How many members of parliament does the DUP have? Most people would say 10, but anyone who listened to Prime Minister’s Questions today could be forgiven for thinking they have an eleventh: the right honourable member for Islington North.
As ever, Jeremy Corbyn led on Brexit – after the week the Prime Minister has had, who wouldn’t? – and used the sort of attack lines that Theresa May more often hears from the Brexiteers in and around her own government.
Before the leader of the opposition rose to offer his Nigel Dodds impression, Theresa May got an earthy taste of what was to come from Andrew Rosindell, the headbanging Tory MP for Romford.
Invoking thousands of furious constituents who definitely exist, the Brexiteer took aim at the Prime Minister’s withdrawal agreement, and urged an alternative path: “Completely cutting away the tentacles of the EU over our treasured island nation once and for all.”
The Maybot whirred into action, and spoke, as if nothing had happened, about the virtues of her deal. She went on dispensing boilerplate as Corbyn asked lines that exposed the divisions on the muted government benches: how much would it cost to extend the transition? Would the Prime Minister hand the EU a blank cheque or stay in the backstop forever? Why is the Prime Minister imposing a customs and regulatory border down the Irish Sea? At that point, the DUP nodded along with appropriate menace.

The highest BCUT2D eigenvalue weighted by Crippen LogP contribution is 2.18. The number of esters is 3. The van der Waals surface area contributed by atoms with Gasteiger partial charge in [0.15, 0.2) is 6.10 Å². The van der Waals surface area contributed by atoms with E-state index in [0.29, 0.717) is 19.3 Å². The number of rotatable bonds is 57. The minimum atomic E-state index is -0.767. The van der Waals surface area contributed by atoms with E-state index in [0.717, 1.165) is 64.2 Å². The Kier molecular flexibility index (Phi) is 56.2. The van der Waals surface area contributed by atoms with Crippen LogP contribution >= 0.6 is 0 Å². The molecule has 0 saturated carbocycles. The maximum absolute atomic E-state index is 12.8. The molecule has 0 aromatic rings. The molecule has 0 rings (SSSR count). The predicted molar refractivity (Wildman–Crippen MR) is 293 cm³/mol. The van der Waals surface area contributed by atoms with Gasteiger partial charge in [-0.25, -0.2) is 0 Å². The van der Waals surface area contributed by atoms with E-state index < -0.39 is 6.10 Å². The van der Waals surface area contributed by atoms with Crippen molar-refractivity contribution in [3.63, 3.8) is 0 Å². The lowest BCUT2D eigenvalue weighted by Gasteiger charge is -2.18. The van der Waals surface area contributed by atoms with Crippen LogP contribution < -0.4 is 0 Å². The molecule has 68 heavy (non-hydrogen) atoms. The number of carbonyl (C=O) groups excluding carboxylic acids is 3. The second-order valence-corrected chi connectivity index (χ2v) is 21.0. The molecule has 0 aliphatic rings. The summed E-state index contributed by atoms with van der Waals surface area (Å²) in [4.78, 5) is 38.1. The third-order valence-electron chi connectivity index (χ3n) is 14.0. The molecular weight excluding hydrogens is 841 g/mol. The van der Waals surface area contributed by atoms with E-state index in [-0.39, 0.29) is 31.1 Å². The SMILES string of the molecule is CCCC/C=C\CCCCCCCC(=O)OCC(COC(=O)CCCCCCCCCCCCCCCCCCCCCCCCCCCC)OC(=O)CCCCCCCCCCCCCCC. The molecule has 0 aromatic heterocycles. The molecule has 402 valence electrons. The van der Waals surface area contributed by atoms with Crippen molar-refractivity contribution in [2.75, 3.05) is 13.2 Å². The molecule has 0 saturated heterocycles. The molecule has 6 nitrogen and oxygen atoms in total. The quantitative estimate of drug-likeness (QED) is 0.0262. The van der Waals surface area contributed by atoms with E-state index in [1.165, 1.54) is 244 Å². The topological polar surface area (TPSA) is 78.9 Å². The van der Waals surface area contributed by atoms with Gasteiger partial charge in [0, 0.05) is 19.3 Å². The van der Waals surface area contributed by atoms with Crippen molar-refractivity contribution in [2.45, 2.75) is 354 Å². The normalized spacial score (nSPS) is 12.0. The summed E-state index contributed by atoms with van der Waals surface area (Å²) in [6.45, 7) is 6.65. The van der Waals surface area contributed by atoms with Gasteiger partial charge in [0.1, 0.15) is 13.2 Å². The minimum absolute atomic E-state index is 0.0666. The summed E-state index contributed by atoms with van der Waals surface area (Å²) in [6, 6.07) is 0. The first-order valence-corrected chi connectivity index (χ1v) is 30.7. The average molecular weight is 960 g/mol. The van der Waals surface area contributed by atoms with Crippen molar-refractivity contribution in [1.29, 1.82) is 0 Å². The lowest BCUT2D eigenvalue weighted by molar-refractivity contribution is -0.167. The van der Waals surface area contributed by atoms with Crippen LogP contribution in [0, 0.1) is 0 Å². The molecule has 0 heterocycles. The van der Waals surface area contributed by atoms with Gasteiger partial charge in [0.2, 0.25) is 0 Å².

Corbyn’s final question was almost superfluous. Would parliament reject the Prime Minister’s deal? If that much wasn’t already obvious, then the questions that ensued from Tory backbenchers made it crystal clear. May got scant support from her own benches, and dissent rained from all sides. Neil Parish, a Remainer, made clear he could not support the deal. Esther McVey, freed of collective responsibility and determined to make her old boss’s life as difficult as possible, asked May to guarantee whether the UK would leave the EU on March 29th 2019.
Dutifully, the Prime Minister did. This was rather difficult to square with remarks she made earlier in the session, in which she warned that her deal’s failure would risk “no Brexit at all”. As decision time approaches, Downing Street is trying to win the support of Conservative MPs with different inducements – warning Remainers of the risk of no deal, and warning Leavers that the Commons could block it or push through a new referendum to stop Brexit altogether. These arguments are less effective when you’re making both of them in front of everyone within twenty minutes of each other.
It fell to Nigel Dodds to confirm that the Prime Minister is cast miles adrift from safety, with no visible means of charting a safe course home: he accused May of “pushing the delete button” on an agreement that Northern Ireland’s assembly would be able to veto proposed changes to its trading relationship with the UK after Brexit. The May struggled on – but Dodds was not listening. Nor, it seems, is most of her own party.